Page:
Never change your originality
Originality is really hard to come by nowadays. Whether it be every teenage girl literally drawing on an identical pair of eyebrows or people plagiarizing other people’s work, it’s unavoidable. If you’re extraordinary, or there’s something about you that’s extraordinary, someone is going to want it, and so, they’re going to copy you. And luckily yet not so luckily, there is something extraordinary about everyone.
But don’t let these people deter you from walking your own path. Sure, your road might be covered in brush that you may have to clear away, but that’s better than walking down someone else’s clear street. Where’s the lesson learned? Where’s the hard work? Where’s the satisfaction of saying “Yeah, I did that all on my own?” If you don’t do it on your own, there is none of that.
Copying things never goes right. When I was 13, I used to draw more than anything. I would sketch and erase and sketch again until I had the perfect drawing staring back at me from my piece of paper. The thing was, I was always terrified to color it in, because I didn’t know what I would’ve done if I messed up my perfect pencil drawing by coloring in the wrong shade of blue or going out of the lines. So my solution: print off a copy and color that instead. The thing was, the copies were never as good as my originals drawings I spent hours on. They were faded and sloppy and missing a few parts that my originals had. I would have to go over lines to define them so I could color but it was never the same. I never had a colored picture that was as good as the originals that I left black and white.
On a completely different note, being from the once snowiest city in America and being a very short human, the piles of snow were taller than me every winter until I was about nine years old. To prevent myself from getting white flakes all over my clothes, I would follow my mother and step wherever she stepped. It wasn’t until I grew that I dared to allow myself to step into the snow piles myself, and it was such a satisfying feeling to be able to see my own footprints for the first time. I saw my flower print from the bottom of my boots and immediately grew happy, knowing that it was something I left behind all by myself. My marks were my legacy in the pure snow.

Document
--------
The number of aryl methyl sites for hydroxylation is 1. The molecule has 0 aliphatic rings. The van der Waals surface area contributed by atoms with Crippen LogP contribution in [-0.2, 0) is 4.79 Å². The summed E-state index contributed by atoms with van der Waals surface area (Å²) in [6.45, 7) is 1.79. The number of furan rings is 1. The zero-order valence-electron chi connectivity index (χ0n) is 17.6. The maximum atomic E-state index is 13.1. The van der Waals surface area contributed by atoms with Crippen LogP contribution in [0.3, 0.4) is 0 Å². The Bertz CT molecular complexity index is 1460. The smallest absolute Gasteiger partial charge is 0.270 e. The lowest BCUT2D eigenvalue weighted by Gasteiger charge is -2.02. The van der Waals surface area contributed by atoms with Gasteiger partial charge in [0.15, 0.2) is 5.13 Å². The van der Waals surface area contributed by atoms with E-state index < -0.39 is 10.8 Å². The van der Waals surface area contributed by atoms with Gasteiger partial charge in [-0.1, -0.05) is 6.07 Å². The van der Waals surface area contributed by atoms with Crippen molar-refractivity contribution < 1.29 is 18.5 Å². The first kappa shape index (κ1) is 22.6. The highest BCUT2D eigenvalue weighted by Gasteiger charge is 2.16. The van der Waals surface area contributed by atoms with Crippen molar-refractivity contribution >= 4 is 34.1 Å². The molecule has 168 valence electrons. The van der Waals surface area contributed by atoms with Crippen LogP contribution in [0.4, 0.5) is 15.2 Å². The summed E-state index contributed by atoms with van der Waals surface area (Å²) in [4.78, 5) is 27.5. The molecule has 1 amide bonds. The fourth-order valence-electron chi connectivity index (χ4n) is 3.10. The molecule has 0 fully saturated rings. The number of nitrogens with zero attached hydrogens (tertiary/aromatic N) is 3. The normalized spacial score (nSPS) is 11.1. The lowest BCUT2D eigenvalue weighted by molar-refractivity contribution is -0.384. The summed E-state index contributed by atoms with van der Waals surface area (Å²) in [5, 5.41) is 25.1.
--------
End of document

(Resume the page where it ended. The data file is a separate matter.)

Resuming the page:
The reason I share these stories is because I now live by two quotes: “An original is always worth more than a copy” and “If you walk in someone else’s footsteps, you’ll never leave your own.” You’ll never make something of yourself if all you do is live your life trying to do what everyone else is doing. Do your own thing, even if you’re not sure of the outcome. If it works out in the end, then you’ll know that taking the chance was worth it. And so what if it doesn’t turn out exactly like you planned? You pick yourself back up and try again; nothing worth having comes easy, and that’s the same with copying someone else. Copying is the easy way out, as it requires little to no effort and can be done in ten seconds flat. Do you really want to take someone’s dedication and hard work for yourself, especially knowing that it isn’t rightfully yours in the first place?
My biggest piece of advice for anyone that wants to leave their legacy on this world is to walk your own path and do your own thing. It’s really as simple as that; if something isn’t yours, don’t take it. Your life is yours to live, no one else’s, and no else’s life is yours to live. Leave your own mark.